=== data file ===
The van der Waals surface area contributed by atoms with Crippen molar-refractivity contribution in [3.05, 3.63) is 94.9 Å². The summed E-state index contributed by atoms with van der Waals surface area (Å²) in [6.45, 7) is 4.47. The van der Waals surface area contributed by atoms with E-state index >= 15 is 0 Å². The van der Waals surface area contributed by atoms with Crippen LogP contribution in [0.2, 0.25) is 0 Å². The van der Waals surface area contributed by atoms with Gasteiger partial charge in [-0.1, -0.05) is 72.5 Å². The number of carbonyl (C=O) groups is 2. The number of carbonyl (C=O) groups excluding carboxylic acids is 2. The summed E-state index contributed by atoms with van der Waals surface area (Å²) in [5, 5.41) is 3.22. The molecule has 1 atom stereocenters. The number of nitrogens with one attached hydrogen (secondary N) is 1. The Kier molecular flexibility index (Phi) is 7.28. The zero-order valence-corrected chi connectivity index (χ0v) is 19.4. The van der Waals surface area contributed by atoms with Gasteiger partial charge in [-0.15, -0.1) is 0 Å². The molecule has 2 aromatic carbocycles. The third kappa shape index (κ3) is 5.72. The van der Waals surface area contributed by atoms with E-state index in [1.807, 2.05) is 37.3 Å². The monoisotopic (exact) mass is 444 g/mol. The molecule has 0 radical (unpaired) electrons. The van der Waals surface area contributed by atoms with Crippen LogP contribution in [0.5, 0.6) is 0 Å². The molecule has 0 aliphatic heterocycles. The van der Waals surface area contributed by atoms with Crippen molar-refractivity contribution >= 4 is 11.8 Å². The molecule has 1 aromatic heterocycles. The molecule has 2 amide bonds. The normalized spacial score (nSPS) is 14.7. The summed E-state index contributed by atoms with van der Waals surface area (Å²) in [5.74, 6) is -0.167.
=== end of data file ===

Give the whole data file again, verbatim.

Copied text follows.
The van der Waals surface area contributed by atoms with Crippen molar-refractivity contribution in [3.05, 3.63) is 94.9 Å². The summed E-state index contributed by atoms with van der Waals surface area (Å²) in [6.45, 7) is 4.47. The van der Waals surface area contributed by atoms with E-state index >= 15 is 0 Å². The van der Waals surface area contributed by atoms with Crippen LogP contribution in [0.2, 0.25) is 0 Å². The van der Waals surface area contributed by atoms with Gasteiger partial charge in [-0.1, -0.05) is 72.5 Å². The number of carbonyl (C=O) groups is 2. The number of carbonyl (C=O) groups excluding carboxylic acids is 2. The summed E-state index contributed by atoms with van der Waals surface area (Å²) in [5, 5.41) is 3.22. The molecule has 1 atom stereocenters. The number of nitrogens with one attached hydrogen (secondary N) is 1. The Kier molecular flexibility index (Phi) is 7.28. The zero-order valence-corrected chi connectivity index (χ0v) is 19.4. The van der Waals surface area contributed by atoms with Gasteiger partial charge in [-0.15, -0.1) is 0 Å². The molecule has 2 aromatic carbocycles. The third kappa shape index (κ3) is 5.72. The van der Waals surface area contributed by atoms with E-state index in [1.807, 2.05) is 37.3 Å². The monoisotopic (exact) mass is 444 g/mol. The molecule has 0 radical (unpaired) electrons. The van der Waals surface area contributed by atoms with Crippen LogP contribution in [0.5, 0.6) is 0 Å². The molecule has 0 aliphatic heterocycles. The van der Waals surface area contributed by atoms with Crippen molar-refractivity contribution >= 4 is 11.8 Å². The molecule has 1 aromatic heterocycles. The molecule has 2 amide bonds. The normalized spacial score (nSPS) is 14.7. The summed E-state index contributed by atoms with van der Waals surface area (Å²) in [5.74, 6) is -0.167.